Besides its proximity to Lilly, the Indianapolis location allows DB Schenker to leverage the less-congested Indianapolis airport, noted Benjamin Zervas, DB Schenker Americas’ head of healthcare airfreight management. “As the major airports in the U.S. become more congested, smaller airports like Indianapolis have become more suitable for moving temperature-controlled healthcare shipments,” he said. “We can move directly from the tarmac to our facility, reducing any risks of temperature deviation during operations.” Schenker flies to and from Indianapolis and Luxembourg, another important pharmaceuticals center, on flights with dedicated temperature-controlled capacity.
In 2019, before the pandemic hit, DHL Supply Chain developed a new pharmaceuticals distribution site in Indianapolis. That was part of a $150 million, 40% expansion of its pharmaceuticals network in the U.S., which also included another new site in Raleigh, N.C.
When it comes to the pharmaceuticals cold chain, “location matters,” noted a recent report from the Council of Supply Chain Management Professionals (CSCMP). In contrast to groceries, which require facilities in populated areas, the report said, “the opportunity for pharmacy cold storage can often lie closer to the sites of major pharmaceutical manufacturers and life science research centers.”
That’s one reason why DB Schenker and DHL both invested in Indianapolis, and why DHL invested in North Carolina: its new facility is close to the Raleigh-Durham Research Triangle, the fastest-growing area in the U.S. for pharmaceuticals production. Not surprisingly, Indianapolis and North Carolina are both “places to watch” for new pharmaceuticals supply-chain investments, according to John Boyd, principal of The Boyd Company, a New Jersey-based corporate site-selection consultancy.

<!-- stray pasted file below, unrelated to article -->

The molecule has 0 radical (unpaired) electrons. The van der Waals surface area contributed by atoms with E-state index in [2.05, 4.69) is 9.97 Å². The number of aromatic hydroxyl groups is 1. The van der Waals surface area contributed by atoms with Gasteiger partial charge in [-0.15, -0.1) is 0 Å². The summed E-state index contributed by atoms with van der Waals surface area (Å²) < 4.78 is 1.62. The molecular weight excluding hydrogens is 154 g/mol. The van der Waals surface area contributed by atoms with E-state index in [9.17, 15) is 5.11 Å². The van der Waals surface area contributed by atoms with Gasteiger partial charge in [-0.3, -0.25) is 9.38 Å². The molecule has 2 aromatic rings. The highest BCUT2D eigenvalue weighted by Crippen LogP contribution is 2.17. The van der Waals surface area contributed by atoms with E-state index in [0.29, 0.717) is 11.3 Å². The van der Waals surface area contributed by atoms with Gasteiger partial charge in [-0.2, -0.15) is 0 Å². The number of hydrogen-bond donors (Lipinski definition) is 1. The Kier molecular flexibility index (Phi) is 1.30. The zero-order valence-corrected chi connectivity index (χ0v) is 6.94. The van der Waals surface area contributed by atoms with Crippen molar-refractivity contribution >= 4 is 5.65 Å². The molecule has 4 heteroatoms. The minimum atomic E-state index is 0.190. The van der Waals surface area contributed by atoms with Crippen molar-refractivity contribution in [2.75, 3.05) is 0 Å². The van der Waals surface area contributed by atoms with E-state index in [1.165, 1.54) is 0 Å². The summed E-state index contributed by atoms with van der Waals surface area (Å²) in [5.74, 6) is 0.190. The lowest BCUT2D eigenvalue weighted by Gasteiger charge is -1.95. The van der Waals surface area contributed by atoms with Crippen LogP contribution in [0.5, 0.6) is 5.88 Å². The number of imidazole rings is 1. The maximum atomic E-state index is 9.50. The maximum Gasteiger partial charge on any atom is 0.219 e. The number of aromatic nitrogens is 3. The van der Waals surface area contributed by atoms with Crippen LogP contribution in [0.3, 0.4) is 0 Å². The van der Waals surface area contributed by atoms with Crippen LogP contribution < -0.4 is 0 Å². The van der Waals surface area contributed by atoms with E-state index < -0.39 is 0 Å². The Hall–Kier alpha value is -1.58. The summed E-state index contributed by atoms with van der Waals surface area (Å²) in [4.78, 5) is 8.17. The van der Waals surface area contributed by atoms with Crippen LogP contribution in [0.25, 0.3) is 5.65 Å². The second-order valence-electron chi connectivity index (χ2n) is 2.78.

Rocky Mount, North Carolina, 60 miles from Raleigh, has attracted the attention of developers of late, according to Boyd. Besides being close to the Research Triangle, Rocky Mount is situated along the I-95 corridor, providing access to major East-Coast markets from Boston to Miami.
The location factor and the cost factor, it turns out, are closely related. A study by Boyd showed that the annual operating costs of a 175,000 square-foot pharmaceuticals supply-chain distribution center in Rocky Mount would be 34% lower than in Staten Island, N.Y., 25% lower than in central New Jersey, and 23% lower than in Nashua, N.H.
Location matters, also, when it comes to the energy costs of pharmaceuticals cold-storage facilities. “Developers look at utility prices,” said Boyd, “which vary significantly throughout North America.” Indiana, with an average of 12.02 cents per kilowatt-hour and North Carolina, at 11.24 cents, are both well below the U.S. average for electricity prices of 13.13 cents, according to data from the U.S. Energy Information Administration.
Pharmaceuticals cold-chain investments may be getting a closer look from developers, but, despite increasing demand, it’s not realistic to expect an all-out boom in new speculative construction anytime soon. “For many, it will be their first development of this type of product,” the CBRE report noted, “finding themselves in a place to learn about the cold chain, the industry, and the ramifications of the risk involved,” perhaps the hard way.
The market analysis for these types of projects, the report added, “when done properly, is complex and exhaustive.” Cold storage facilities, the report concluded, are costly to build, offer returns “slightly less” than ordinary warehouses, and, importantly, “the risks are higher.”